Palpation is routinely used by physicians to distinguish cancerous tissues from normal tissues in organs such as the breast and the prostate. This technique is effective because cancerous tissues typically have higher tissue stiffness characteristic compared to normal soft tissues. However, the palpation technique is unable to detect abnormalities deep within tissue, for example, liver.
Here, we introduce the application of the Harmonic Motion Imaging (HMI) technique that induces dynamic tissue vibrations internally for tissue elasticity characterization. Moreover, the HMI technique can monitor changes in tissues elasticity real-time during focused ultrasound surgery (FUS). Thus, physicians can interrupt the FUS treatment when it is necessary. The advantages of this technique are detecting cancerous tissues early and treating them non-invasively.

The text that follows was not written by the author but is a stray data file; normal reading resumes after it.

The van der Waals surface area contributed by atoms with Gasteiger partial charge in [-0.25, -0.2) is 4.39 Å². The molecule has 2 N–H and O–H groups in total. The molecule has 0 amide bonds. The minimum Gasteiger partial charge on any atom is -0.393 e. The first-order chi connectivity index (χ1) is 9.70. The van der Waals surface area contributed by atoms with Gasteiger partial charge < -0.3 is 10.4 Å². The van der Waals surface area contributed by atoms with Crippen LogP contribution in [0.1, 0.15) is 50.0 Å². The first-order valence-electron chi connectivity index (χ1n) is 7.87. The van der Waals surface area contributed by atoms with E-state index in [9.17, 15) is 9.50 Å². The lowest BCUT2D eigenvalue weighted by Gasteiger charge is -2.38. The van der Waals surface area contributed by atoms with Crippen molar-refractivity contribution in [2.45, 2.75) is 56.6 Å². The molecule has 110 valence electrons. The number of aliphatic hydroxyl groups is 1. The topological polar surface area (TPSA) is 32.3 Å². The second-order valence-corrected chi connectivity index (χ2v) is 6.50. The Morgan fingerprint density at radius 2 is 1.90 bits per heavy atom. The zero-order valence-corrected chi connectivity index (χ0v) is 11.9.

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To obtain the citations for all of the publications related to this project, click here to download the complete list (in BibTeX format).
The researchers involved in this project are listed below.
From the website of the Ultrasound Elasticity Imaging Laboratory at Columbia University.
Date: November 27, 2014 at 9:50 PM
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Cold Spring Harbor Laboratory Meeting: The Blood-Brain Barrier (Cold Spring Harbor, NY, USA; December 10 to 13, 2014)
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The mission of the UEIL is to develop new ultrasound-based
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